The higüero de sierra is a shrub or small tree that grows with scattered branches. It can grow to be 20 feet high and 3 inches in diameter. Its bark is gray and its leaves are long and thin. The leaves are smooth and can measure 2 to 6 inches long and between ¾ of an inch to 3 inches wide. The higüero de sierra flower is bell shaped, yellowish-white, and its fruit is dark green, cylindrical, hard, and coriaceous, about 4 inches long and an inch in diameter.
Information from preliminary studies indicates that higüero de sierra produces flowers and fruits throughout the year. During two years of study no wild seedlings were observed even though the seeds germinated under conditions in a nursery.
This endangered plant, endemic to Puerto Rico, grows along rivers and creeks in the serpentine soils of the forests in Susúa and Maricao.
Biologists have observed loss of individuals of this species due to increased erosion on riverbanks caused by deforestation. A large part of the original forests of Susúa and Maricao were eliminated for agricultural use, grazing, charcoal production, and wood cutting before they were designated as public forests.
Although populations in the Susúa Forest could be considered as being protected because they are in a public forest, some are near a road, and changes in the road could affect the plants. In addition, like all plants in that place, higüero de sierra is exposed to erosion and flash floods. Populations in the Maricao Forest are also subject to flooding that can uproot the plants.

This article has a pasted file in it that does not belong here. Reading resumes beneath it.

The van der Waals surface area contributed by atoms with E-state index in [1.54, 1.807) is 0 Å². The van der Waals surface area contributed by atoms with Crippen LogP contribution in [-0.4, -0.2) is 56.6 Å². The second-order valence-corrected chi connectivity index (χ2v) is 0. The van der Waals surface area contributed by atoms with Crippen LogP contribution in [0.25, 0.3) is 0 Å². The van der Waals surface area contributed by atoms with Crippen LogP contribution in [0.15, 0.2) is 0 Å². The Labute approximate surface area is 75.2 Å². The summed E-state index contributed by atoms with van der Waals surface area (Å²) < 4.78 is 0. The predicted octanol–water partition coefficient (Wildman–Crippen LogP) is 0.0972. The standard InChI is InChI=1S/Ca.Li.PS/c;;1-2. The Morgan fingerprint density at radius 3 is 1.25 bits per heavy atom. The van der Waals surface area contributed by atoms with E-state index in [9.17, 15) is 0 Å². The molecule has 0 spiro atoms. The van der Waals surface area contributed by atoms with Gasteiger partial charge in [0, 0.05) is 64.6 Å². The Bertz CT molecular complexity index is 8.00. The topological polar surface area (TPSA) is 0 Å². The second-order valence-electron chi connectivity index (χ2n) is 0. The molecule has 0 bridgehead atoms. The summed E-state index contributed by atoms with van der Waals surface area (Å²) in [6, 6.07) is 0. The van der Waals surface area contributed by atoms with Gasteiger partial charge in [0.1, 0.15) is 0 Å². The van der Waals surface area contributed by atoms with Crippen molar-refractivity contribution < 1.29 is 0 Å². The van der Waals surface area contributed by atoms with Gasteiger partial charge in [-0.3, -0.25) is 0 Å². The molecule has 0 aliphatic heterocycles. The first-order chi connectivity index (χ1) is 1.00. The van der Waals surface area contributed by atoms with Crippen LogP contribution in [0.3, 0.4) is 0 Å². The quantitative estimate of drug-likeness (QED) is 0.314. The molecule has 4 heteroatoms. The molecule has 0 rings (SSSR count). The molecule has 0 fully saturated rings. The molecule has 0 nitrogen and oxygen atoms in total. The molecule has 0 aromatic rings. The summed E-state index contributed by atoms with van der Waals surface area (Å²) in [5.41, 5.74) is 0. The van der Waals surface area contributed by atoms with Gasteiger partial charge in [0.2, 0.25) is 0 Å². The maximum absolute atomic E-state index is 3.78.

It is necessary to take unique plant communities into consideration, including higüero de sierra and animals, when developing and implementing management plans in our public forests.
Higüero de sierra was designated as endangered in 1987. The U.S. Fish and Wildlife Service, in cooperation with other institutions such as the University of Puerto Rico at Mayagüez and the Department of Natural and Environmental Resources, has created a propagation program to try to increase the number of individuals of higüero de sierra. Species seeds have been germinated successfully. Studies are also being conducted on the reproductive biology and distribution of this species.
U.S. Fish and Wildlife Service. 1987. Endangered and threatened wildlife and plants; determination of endangered status for Crescentia portoricensis. Federal Register 52(223):46085-46087.
U.S. Fish and Wildlife Service. 1991. Crescentia portoricensis recovery plan. U.S. Fish and Wildlife Service, Atlanta, Georgia, 20 pp.
Author: Grupo Editorial EPRL
Published: August 27, 2014.
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